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David Porter » Entries tagged with "Norwich Arts Centre"

Latitude Poetry Club

Norwich Arts Centre Review written for Eastern Daily Press, not used Performance poetry is a neglected art form that is staging something of a comeback. It draws heavily on stand-up comedy, making this stand-up poetry. Three ‘now’ poets performed observational verse, rhyming and blank, as commentary on life, love, the universe and, well, everything, really. Luke Wright hosted another installment of his Latitude Poetry Club with keenly observed pieces on touring gigs as holidays, the Essex phantom lion, his paunch and his dream woman. Andy Bennett changed tempo with pieces on the consequences of alcohol, Guy Fawkes, Parliament, the ‘mask of apathy’ and the lost, early morning young man going home. His style was more political, finger-wagging, folk poetry. Byron Vincent claimed ‘not to be clever enough to be a poet, not funny enough to be … Read entire article »

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The Origin of Species

The Origin of Species Tangram Theatre at Norwich Arts Centre Review published in Eastern Daily Press, 23 October, 2010 The evolution of the one-man show artform is overdue an academic study. Add in acoustic guitar, original songs, physical comedy, awful puns and some challenging ideas, and The Origin of Species is a hybrid gem of the genre. John Hinton wrote and presented the piece, narrated around parts of Charles Darwin’s life in the form of a running monologue interspersed with effective, unembarrassing audience participation and stand-up repartee delivered in a style reminiscent of Michael McIntyre. It was billed as being ‘by means of Natural Selection or the Survival of (R)Evolutionary Theories in the Face of Scientific and Ecclesiastical Objections, a Musical Comedy.’ It largely delivered that. There was a sense of the scientist’s delight in discoveries and connections … Read entire article »

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Dias de las Noches

Novogo Fronta at the Norwich Arts Centre Review published by the Eastern Daily Press, 10 March 2005 Dias de las Noches Theatre that styles itself new frontier sets high expectations in using the old to invent the new. Set in 1974, two Russian performers have defected to Argentina and as they face the reality of never returning home, they are surrounded by a local military uprising. Having been told that much, we were off on a madcap whirl of cabaret, circus and burlesque in a seedy underworld peopled by the undead, the disturbed and the frantic. The show had the air of being rough and ready – spit and sawdust theatre. But that was deceptive. We tapped into somebody’s nightmare with the Big Bang – symbolised by twisted naked bodies writhing to a soundtrack to match. Some … Read entire article »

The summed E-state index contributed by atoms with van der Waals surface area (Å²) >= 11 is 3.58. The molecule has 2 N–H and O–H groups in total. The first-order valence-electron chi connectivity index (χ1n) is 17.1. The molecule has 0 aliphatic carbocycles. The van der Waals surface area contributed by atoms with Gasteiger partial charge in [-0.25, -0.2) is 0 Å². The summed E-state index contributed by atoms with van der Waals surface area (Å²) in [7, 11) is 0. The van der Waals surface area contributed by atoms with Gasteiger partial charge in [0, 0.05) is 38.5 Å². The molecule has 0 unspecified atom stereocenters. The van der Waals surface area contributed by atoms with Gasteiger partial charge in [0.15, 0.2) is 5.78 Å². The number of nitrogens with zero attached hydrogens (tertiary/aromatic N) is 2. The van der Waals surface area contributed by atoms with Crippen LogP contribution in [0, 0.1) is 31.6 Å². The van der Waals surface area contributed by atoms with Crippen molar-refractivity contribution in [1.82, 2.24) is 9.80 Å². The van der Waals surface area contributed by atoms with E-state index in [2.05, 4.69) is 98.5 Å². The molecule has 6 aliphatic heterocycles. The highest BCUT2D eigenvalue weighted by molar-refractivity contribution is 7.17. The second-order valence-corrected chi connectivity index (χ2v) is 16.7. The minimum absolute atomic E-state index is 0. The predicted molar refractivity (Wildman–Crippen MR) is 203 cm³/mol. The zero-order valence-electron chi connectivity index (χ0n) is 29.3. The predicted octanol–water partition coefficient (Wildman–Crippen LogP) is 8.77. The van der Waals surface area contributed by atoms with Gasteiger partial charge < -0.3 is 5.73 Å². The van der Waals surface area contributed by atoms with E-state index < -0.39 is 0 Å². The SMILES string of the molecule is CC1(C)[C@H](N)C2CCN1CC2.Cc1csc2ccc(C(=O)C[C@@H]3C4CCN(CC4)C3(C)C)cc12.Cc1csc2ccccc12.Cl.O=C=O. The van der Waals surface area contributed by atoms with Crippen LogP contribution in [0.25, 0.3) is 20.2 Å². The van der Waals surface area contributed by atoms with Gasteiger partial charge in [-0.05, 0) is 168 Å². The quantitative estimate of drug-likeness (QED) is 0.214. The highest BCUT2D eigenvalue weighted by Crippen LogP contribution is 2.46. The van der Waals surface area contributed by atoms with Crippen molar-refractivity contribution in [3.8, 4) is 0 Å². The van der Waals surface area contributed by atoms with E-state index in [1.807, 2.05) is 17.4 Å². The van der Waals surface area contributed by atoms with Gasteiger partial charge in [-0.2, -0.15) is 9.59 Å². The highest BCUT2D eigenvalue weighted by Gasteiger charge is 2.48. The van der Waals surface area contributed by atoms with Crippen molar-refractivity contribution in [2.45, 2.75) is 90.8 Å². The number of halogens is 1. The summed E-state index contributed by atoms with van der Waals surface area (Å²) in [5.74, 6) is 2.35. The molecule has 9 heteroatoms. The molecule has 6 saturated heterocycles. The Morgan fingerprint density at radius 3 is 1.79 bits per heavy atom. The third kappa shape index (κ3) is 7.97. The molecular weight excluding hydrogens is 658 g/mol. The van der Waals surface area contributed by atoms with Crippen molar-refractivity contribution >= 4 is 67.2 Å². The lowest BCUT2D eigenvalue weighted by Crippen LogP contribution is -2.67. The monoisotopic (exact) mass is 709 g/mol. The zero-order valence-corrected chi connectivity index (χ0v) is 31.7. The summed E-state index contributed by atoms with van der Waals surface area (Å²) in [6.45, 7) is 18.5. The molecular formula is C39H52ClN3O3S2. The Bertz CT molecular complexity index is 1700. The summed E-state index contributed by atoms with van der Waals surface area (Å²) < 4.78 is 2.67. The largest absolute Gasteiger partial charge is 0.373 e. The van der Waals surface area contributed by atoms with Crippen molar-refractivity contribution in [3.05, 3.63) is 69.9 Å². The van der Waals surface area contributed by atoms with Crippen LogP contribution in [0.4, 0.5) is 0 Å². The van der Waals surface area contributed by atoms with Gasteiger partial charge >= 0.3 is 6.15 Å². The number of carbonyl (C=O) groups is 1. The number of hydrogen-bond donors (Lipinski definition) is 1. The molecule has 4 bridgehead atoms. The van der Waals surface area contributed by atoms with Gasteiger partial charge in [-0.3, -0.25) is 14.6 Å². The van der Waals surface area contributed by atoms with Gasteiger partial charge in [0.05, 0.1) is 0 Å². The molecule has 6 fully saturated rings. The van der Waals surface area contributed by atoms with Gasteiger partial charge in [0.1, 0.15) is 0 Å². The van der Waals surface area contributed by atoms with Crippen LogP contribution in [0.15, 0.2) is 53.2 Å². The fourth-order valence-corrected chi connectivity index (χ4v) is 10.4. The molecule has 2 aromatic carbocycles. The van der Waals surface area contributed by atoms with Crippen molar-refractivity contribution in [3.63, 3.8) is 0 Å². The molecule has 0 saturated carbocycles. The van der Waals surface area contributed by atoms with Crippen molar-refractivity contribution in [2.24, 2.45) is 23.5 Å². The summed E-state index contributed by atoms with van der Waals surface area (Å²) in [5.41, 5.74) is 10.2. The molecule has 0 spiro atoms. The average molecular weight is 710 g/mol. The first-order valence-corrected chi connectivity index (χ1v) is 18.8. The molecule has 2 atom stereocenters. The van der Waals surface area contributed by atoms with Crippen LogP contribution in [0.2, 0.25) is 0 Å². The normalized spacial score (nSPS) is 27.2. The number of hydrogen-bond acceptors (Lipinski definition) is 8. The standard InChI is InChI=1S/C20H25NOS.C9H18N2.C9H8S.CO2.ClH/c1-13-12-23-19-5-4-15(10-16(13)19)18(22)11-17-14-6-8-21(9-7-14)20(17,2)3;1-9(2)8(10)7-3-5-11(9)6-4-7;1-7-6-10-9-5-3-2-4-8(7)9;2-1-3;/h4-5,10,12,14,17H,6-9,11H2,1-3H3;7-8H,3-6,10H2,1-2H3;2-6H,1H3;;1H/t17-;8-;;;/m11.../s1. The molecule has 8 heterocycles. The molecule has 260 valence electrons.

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Caligula on Ice

Norwich Arts Centre Review published in the Eastern Daily Press, 13 October 2006 Caligula on Ice If you are not much into poetry performance, it may sound like a hippy happening shrouded in substance fumes. But this was bang up to date. There were three sets, like a well-rounded play with long intervals. The opener was from Martin Figura, a stand-up poet of nostalgia and our first Christmas poem – “Every year we gather round the tree, opening old wounds”. Tim Turnbull recited a philosophical puzzle about God living with teenagers. His work is a narrative of assorted tales, littered with props, voices, mimes and acting. Turnbull’s final set is the main piece – Caligula on Ice. It’s a parody of a spiel for backers of a show that is comedy, circus and topical observation. After it was … Read entire article »

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Nightmare Cafe

Hocus Pocus Theatre at the Norwich Arts Centre Review published in the Easten Daily Press, 9 April 2008 Nightmare Cafe New talent in the arts is often best grown by loosely following the recipe and being prepared to take a few risks. Using a cafe cabaret setting for a play is not that unusual, but local group Hocus Pocus are. Very. Pushing at the boundaries of the experimental and crossing into the bizarre, Nightmare Cafe is like a bad dream of the Addams Family meeting Carry On. In a sense it is a morality play, ‘to cook and serve your ills and you eat them”. A bottle of death containing every toxin known to man is the dish served warm – just desserts. They do it superbly well, this young fresh company, never taking themselves too seriously … Read entire article »

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Johnnie Walker

Norwich Arts Centre Review published in the Eastern Daily Press, 10 December 2008 Johnnie Walker Pirates have always meant romantic adventure on the high seas. To people of a certain age, radio ship pirates are part of the mythology of the Sixties, pioneers in broadcasting. Johnnie Walker’s is one of the authentic pirate voices, the first on Radio Caroline after the outlawing in 1967. A little grey, like most of his audience, he captivated them with tales about himself. From Birmingham, leaving school with no O-levels to Radio England, to Caroline – he travelled. His ‘kiss-in-the-car’ spot for romantic couples on the Essex coast flashing headlights at the ship was one of his broadcasting innovations. Then to Radio One, leaving when he couldn’t play album tracks, to the USA before returning to England, Radio Two, beating cancer and … Read entire article »

Filed under: Reviews